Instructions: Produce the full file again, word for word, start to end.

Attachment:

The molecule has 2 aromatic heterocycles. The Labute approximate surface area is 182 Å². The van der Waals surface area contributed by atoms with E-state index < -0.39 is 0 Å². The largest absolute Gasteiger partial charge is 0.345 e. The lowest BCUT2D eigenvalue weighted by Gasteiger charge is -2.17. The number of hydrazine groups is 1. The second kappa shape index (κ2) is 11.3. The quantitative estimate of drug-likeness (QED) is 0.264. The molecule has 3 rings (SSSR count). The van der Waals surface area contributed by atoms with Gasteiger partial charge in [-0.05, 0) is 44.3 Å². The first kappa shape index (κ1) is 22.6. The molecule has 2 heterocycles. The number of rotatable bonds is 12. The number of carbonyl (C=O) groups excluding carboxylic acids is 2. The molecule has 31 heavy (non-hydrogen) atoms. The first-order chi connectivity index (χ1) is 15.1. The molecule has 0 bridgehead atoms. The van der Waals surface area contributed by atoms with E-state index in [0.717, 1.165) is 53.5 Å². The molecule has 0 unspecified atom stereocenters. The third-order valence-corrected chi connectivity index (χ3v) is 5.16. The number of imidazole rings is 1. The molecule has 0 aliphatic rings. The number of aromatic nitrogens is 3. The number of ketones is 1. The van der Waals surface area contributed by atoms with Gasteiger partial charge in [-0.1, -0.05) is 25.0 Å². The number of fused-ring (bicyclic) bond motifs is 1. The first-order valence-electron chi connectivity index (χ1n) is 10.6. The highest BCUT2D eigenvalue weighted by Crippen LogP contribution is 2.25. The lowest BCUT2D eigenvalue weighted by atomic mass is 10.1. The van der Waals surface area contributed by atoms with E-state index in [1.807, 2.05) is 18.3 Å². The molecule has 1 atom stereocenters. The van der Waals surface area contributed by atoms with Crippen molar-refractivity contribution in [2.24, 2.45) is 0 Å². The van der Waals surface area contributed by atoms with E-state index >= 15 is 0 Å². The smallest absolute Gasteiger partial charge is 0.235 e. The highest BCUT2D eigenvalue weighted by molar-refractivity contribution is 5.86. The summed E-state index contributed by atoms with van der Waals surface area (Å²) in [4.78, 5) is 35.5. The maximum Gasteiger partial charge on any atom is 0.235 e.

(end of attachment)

The molecule has 2 aromatic heterocycles. The Labute approximate surface area is 182 Å². The van der Waals surface area contributed by atoms with E-state index < -0.39 is 0 Å². The largest absolute Gasteiger partial charge is 0.345 e. The lowest BCUT2D eigenvalue weighted by Gasteiger charge is -2.17. The number of hydrazine groups is 1. The second kappa shape index (κ2) is 11.3. The quantitative estimate of drug-likeness (QED) is 0.264. The molecule has 3 rings (SSSR count). The van der Waals surface area contributed by atoms with Gasteiger partial charge in [-0.05, 0) is 44.3 Å². The first kappa shape index (κ1) is 22.6. The molecule has 2 heterocycles. The number of rotatable bonds is 12. The number of carbonyl (C=O) groups excluding carboxylic acids is 2. The molecule has 31 heavy (non-hydrogen) atoms. The first-order chi connectivity index (χ1) is 15.1. The molecule has 0 bridgehead atoms. The van der Waals surface area contributed by atoms with E-state index in [0.717, 1.165) is 53.5 Å². The molecule has 0 unspecified atom stereocenters. The third-order valence-corrected chi connectivity index (χ3v) is 5.16. The number of imidazole rings is 1. The molecule has 0 aliphatic rings. The number of aromatic nitrogens is 3. The number of ketones is 1. The van der Waals surface area contributed by atoms with Gasteiger partial charge in [-0.1, -0.05) is 25.0 Å². The number of fused-ring (bicyclic) bond motifs is 1. The first-order valence-electron chi connectivity index (χ1n) is 10.6. The highest BCUT2D eigenvalue weighted by Crippen LogP contribution is 2.25. The lowest BCUT2D eigenvalue weighted by atomic mass is 10.1. The van der Waals surface area contributed by atoms with E-state index in [1.807, 2.05) is 18.3 Å². The molecule has 1 atom stereocenters. The van der Waals surface area contributed by atoms with Crippen molar-refractivity contribution in [2.24, 2.45) is 0 Å². The van der Waals surface area contributed by atoms with E-state index >= 15 is 0 Å². The smallest absolute Gasteiger partial charge is 0.235 e. The highest BCUT2D eigenvalue weighted by molar-refractivity contribution is 5.86. The summed E-state index contributed by atoms with van der Waals surface area (Å²) in [4.78, 5) is 35.5. The maximum Gasteiger partial charge on any atom is 0.235 e.